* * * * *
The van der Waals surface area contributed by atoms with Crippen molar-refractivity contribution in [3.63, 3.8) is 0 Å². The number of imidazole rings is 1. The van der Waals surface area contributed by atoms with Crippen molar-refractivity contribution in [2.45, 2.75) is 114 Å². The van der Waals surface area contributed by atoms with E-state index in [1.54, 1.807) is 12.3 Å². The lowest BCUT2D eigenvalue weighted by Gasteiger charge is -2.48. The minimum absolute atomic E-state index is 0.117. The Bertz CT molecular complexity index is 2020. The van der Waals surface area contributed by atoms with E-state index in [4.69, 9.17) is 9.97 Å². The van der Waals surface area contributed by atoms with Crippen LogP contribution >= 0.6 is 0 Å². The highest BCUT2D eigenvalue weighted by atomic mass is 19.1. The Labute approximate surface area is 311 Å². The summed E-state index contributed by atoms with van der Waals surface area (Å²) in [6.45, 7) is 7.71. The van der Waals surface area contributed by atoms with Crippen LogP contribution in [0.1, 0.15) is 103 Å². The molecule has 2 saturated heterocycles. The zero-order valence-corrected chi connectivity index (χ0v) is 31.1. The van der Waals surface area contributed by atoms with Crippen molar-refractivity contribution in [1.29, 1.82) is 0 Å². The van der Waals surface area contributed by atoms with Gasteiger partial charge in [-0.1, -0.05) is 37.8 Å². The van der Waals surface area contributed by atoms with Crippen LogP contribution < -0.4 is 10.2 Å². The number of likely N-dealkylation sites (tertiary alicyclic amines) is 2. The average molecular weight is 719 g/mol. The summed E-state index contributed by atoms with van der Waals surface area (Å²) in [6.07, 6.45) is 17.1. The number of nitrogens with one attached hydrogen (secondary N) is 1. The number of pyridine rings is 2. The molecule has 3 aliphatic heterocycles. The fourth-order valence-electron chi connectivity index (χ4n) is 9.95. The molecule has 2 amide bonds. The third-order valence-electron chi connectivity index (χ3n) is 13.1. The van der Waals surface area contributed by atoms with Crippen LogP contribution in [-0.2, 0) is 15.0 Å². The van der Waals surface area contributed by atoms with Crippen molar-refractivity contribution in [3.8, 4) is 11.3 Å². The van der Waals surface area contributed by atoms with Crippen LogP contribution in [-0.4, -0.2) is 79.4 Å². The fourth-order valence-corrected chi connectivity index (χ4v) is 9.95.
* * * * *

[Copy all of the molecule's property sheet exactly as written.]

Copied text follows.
The van der Waals surface area contributed by atoms with Crippen molar-refractivity contribution in [3.63, 3.8) is 0 Å². The number of imidazole rings is 1. The van der Waals surface area contributed by atoms with Crippen molar-refractivity contribution in [2.45, 2.75) is 114 Å². The van der Waals surface area contributed by atoms with E-state index in [1.54, 1.807) is 12.3 Å². The lowest BCUT2D eigenvalue weighted by Gasteiger charge is -2.48. The minimum absolute atomic E-state index is 0.117. The Bertz CT molecular complexity index is 2020. The van der Waals surface area contributed by atoms with E-state index in [4.69, 9.17) is 9.97 Å². The van der Waals surface area contributed by atoms with Crippen LogP contribution >= 0.6 is 0 Å². The highest BCUT2D eigenvalue weighted by atomic mass is 19.1. The Labute approximate surface area is 311 Å². The summed E-state index contributed by atoms with van der Waals surface area (Å²) in [6.45, 7) is 7.71. The van der Waals surface area contributed by atoms with Crippen LogP contribution in [0.1, 0.15) is 103 Å². The molecule has 2 saturated heterocycles. The zero-order valence-corrected chi connectivity index (χ0v) is 31.1. The van der Waals surface area contributed by atoms with Crippen molar-refractivity contribution in [1.29, 1.82) is 0 Å². The van der Waals surface area contributed by atoms with Gasteiger partial charge in [-0.1, -0.05) is 37.8 Å². The van der Waals surface area contributed by atoms with Crippen LogP contribution < -0.4 is 10.2 Å². The number of likely N-dealkylation sites (tertiary alicyclic amines) is 2. The average molecular weight is 719 g/mol. The summed E-state index contributed by atoms with van der Waals surface area (Å²) in [6.07, 6.45) is 17.1. The number of nitrogens with one attached hydrogen (secondary N) is 1. The number of pyridine rings is 2. The molecule has 3 aliphatic heterocycles. The fourth-order valence-electron chi connectivity index (χ4n) is 9.95. The molecule has 2 amide bonds. The third-order valence-electron chi connectivity index (χ3n) is 13.1. The van der Waals surface area contributed by atoms with Crippen LogP contribution in [-0.2, 0) is 15.0 Å². The van der Waals surface area contributed by atoms with Crippen molar-refractivity contribution in [3.8, 4) is 11.3 Å². The van der Waals surface area contributed by atoms with Crippen LogP contribution in [-0.4, -0.2) is 79.4 Å². The fourth-order valence-corrected chi connectivity index (χ4v) is 9.95.